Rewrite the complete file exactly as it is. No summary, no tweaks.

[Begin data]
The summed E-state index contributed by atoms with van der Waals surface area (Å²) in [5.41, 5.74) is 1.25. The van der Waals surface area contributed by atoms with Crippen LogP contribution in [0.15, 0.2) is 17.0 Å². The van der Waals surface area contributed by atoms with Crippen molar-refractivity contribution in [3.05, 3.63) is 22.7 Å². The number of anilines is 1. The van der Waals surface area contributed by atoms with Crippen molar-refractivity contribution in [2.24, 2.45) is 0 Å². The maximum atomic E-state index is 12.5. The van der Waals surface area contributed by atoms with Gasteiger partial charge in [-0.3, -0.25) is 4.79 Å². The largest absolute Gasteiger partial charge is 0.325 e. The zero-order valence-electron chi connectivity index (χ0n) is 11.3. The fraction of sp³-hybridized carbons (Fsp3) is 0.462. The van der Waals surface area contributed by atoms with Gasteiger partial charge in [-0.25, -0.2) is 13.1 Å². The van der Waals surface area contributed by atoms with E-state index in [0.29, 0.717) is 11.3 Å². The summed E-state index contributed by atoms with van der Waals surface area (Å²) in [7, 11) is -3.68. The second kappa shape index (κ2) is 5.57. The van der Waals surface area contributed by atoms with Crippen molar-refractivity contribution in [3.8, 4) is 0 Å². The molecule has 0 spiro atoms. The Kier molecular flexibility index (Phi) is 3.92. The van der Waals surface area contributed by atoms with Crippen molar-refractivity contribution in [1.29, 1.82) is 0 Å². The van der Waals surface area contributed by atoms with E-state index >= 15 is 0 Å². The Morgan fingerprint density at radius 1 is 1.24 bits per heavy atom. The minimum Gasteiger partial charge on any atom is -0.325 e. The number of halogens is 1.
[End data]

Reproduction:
The summed E-state index contributed by atoms with van der Waals surface area (Å²) in [5.41, 5.74) is 1.25. The van der Waals surface area contributed by atoms with Crippen LogP contribution in [0.15, 0.2) is 17.0 Å². The van der Waals surface area contributed by atoms with Crippen molar-refractivity contribution in [3.05, 3.63) is 22.7 Å². The number of anilines is 1. The van der Waals surface area contributed by atoms with Crippen molar-refractivity contribution in [2.24, 2.45) is 0 Å². The maximum atomic E-state index is 12.5. The van der Waals surface area contributed by atoms with Gasteiger partial charge in [-0.3, -0.25) is 4.79 Å². The largest absolute Gasteiger partial charge is 0.325 e. The zero-order valence-electron chi connectivity index (χ0n) is 11.3. The fraction of sp³-hybridized carbons (Fsp3) is 0.462. The van der Waals surface area contributed by atoms with Gasteiger partial charge in [-0.25, -0.2) is 13.1 Å². The van der Waals surface area contributed by atoms with E-state index in [0.29, 0.717) is 11.3 Å². The summed E-state index contributed by atoms with van der Waals surface area (Å²) in [7, 11) is -3.68. The second kappa shape index (κ2) is 5.57. The van der Waals surface area contributed by atoms with Crippen molar-refractivity contribution in [3.8, 4) is 0 Å². The molecule has 0 spiro atoms. The Kier molecular flexibility index (Phi) is 3.92. The van der Waals surface area contributed by atoms with Crippen molar-refractivity contribution in [1.29, 1.82) is 0 Å². The van der Waals surface area contributed by atoms with E-state index >= 15 is 0 Å². The Morgan fingerprint density at radius 1 is 1.24 bits per heavy atom. The minimum Gasteiger partial charge on any atom is -0.325 e. The number of halogens is 1.